Because our flight does not leave until very late, Romani has arranged for us to end our trip at one of the ubiquitous dinner and entertainment barges anchored on the Nile.
The whole thing sounds tacky, but I am hoping for the best.
Inside, the river barge reminds me of the fake luxury paddlewheelers that ply the Mississippi back at home. The whole boat is taken up be a large, glass-walled room with long tables set up around a makeshift stage.
Most of us are seated together at one of these very long tables. It is impossible to talk to anyone except those seated immediately at hand.
It also turns out to be nearly impossible to get a bottle of wine. Not that they don’t serve wine – indeed, the other end of the table has wine – we just can’t get the wait staff to serve my end of the table. I finally make enough of a scene that Romani intervenes and, eventually, we are able to order wine.
And, believe me, I need the wine.
The food is the bland international fare of tourist class hotels worldwide. While not horrible, it is about the most uninspired food we have had on the entire trip.
The less-than-stellar food is accompanied by entertainment so bad it is almost humorous. (If only I had a little better sense of humor.) It begins with a couple of young women (probably Russian). Neither has any discernible talent, but one is clearly out of her element, unable to sing or slither around the stage without looking clumsy. She seems particularly pathetic. They attempt to sing a mix of bad American and European pop songs (John Denver’s Country Roads is among them. I’m sure Muskrat Love is coming) in a variety of languages – none of which they seem proficient in.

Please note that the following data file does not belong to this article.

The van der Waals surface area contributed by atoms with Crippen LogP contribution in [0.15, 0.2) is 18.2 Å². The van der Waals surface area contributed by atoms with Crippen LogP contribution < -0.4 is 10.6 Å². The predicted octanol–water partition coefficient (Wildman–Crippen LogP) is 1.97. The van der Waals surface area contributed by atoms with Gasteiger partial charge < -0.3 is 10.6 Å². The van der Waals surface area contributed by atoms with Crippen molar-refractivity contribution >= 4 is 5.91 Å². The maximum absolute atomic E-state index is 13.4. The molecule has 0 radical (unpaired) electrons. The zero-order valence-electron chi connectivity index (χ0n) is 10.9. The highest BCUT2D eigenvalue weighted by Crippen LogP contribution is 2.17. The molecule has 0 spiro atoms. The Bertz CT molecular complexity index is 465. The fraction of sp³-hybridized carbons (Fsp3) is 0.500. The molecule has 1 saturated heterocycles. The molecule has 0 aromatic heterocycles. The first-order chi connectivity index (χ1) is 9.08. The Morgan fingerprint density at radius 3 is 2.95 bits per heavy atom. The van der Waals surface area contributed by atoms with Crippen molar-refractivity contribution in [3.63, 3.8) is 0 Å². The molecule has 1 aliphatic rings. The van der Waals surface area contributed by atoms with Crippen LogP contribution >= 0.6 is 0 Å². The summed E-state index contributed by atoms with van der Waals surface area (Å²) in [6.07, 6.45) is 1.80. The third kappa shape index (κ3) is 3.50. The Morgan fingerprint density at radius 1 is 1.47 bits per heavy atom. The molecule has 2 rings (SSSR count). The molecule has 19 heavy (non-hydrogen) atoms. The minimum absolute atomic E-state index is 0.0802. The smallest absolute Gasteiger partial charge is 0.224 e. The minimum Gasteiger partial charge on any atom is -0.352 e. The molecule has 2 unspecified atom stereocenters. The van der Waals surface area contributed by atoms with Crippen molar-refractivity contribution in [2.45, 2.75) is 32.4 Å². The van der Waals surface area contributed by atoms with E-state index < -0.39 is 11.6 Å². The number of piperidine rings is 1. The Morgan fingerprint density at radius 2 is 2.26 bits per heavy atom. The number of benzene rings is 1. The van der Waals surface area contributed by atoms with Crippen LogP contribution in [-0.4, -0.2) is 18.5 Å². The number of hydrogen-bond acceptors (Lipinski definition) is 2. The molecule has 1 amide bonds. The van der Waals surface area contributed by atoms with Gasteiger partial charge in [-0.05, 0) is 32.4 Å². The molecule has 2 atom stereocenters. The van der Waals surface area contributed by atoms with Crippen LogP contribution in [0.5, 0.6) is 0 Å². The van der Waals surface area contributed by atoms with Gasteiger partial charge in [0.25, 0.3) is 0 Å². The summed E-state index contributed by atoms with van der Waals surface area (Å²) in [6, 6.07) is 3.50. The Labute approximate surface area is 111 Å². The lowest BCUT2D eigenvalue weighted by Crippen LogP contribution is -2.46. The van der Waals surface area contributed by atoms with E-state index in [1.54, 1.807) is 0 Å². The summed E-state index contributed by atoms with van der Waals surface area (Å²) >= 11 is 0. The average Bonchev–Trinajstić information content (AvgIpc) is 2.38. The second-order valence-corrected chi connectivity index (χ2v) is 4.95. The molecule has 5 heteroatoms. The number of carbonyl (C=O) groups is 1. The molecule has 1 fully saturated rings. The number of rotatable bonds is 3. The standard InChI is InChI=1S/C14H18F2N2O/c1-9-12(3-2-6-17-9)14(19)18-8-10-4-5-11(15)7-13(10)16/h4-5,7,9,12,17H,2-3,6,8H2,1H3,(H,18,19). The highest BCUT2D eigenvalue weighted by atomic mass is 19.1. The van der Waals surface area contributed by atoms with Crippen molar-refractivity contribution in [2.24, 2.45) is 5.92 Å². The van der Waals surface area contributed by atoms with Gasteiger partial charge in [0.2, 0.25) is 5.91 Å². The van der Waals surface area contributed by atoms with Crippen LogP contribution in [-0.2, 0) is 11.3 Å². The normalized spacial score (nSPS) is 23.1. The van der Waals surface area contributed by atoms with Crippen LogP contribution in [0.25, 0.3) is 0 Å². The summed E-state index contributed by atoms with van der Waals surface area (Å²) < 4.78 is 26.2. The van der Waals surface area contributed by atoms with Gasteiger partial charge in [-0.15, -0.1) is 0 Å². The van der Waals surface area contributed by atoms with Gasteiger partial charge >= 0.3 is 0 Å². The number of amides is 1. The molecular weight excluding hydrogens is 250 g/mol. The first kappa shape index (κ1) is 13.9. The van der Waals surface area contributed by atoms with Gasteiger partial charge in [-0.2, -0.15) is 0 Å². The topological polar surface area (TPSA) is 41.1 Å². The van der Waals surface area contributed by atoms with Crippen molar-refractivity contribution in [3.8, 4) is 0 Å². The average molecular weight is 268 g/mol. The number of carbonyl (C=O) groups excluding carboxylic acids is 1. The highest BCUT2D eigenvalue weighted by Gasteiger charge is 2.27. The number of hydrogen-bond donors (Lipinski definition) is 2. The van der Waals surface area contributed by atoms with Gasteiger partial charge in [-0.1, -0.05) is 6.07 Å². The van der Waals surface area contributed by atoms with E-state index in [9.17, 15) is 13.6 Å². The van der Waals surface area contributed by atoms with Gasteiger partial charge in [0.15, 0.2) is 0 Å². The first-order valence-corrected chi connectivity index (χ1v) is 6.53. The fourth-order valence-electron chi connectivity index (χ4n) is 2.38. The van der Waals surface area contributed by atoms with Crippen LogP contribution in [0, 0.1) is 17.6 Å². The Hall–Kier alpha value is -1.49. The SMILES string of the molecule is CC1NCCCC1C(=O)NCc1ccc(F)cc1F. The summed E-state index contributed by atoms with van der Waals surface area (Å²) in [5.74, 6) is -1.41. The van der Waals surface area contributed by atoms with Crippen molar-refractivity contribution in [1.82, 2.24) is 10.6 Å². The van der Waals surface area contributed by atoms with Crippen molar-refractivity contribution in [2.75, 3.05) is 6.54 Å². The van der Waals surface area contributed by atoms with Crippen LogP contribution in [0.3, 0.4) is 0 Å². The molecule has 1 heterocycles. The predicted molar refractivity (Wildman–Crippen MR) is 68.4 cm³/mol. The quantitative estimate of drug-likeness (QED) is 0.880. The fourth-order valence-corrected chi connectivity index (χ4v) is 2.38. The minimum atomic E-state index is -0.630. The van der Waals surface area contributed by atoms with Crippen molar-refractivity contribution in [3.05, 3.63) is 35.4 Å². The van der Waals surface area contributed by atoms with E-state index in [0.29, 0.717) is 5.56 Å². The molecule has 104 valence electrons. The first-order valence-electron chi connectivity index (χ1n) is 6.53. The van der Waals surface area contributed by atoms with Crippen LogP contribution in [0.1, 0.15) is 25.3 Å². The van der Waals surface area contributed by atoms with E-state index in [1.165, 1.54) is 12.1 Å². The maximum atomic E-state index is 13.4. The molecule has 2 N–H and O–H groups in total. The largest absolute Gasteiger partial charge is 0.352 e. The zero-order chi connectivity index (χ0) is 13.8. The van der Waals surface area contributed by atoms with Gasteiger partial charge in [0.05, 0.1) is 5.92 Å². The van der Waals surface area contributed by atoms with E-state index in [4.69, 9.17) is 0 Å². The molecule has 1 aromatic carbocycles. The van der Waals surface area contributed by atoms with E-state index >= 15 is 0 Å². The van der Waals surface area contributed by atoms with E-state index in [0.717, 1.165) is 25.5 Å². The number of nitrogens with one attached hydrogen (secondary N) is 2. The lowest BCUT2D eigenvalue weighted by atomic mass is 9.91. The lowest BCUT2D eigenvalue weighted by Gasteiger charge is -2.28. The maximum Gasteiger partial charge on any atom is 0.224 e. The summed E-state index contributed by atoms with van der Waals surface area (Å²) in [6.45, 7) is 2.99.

While I am appalled and embarrassed for these young women, the large group of Russians seated across the room are clearly delighted. They shout and cheer (and make salacious gestures) between draws on their strong cigarettes. Ugh.
We are also treated to a little interlude of traditional music. I find it delightful. However, I don’t think all of my traveling companions are as fond of the unfamiliar sounds.
The next entertainer is a male dancer who performs a showy whirling dervish type of dance, with over-the-top costuming. While it lacks authenticity, he is a flashy performer and an absolutely amazing athlete.
The highlight of the night is, of course, the belly dancer. Let’s just say she is not very good. Ok, so she is really, really bad – and that is before a “wardrobe malfunction” early in the performance sends her running from the stage, her confidence clearly shattered when she later reappears and soldiers on. (A paycheck is good incentive for completing a job no matter how distasteful.) I really want her to be good. I love watching Cassandra perform at home, but now I realize how rare her artistry may be.
We are not allowed outside on the narrow deck that surrounds the dinning area, but I can’t take it any longer and I flee the bad music, worse dancing, and impenetrable cigarette smoke. At the open entrance to the boat, I gulp in both the cool night air and the glorious view of the city slowly passing by.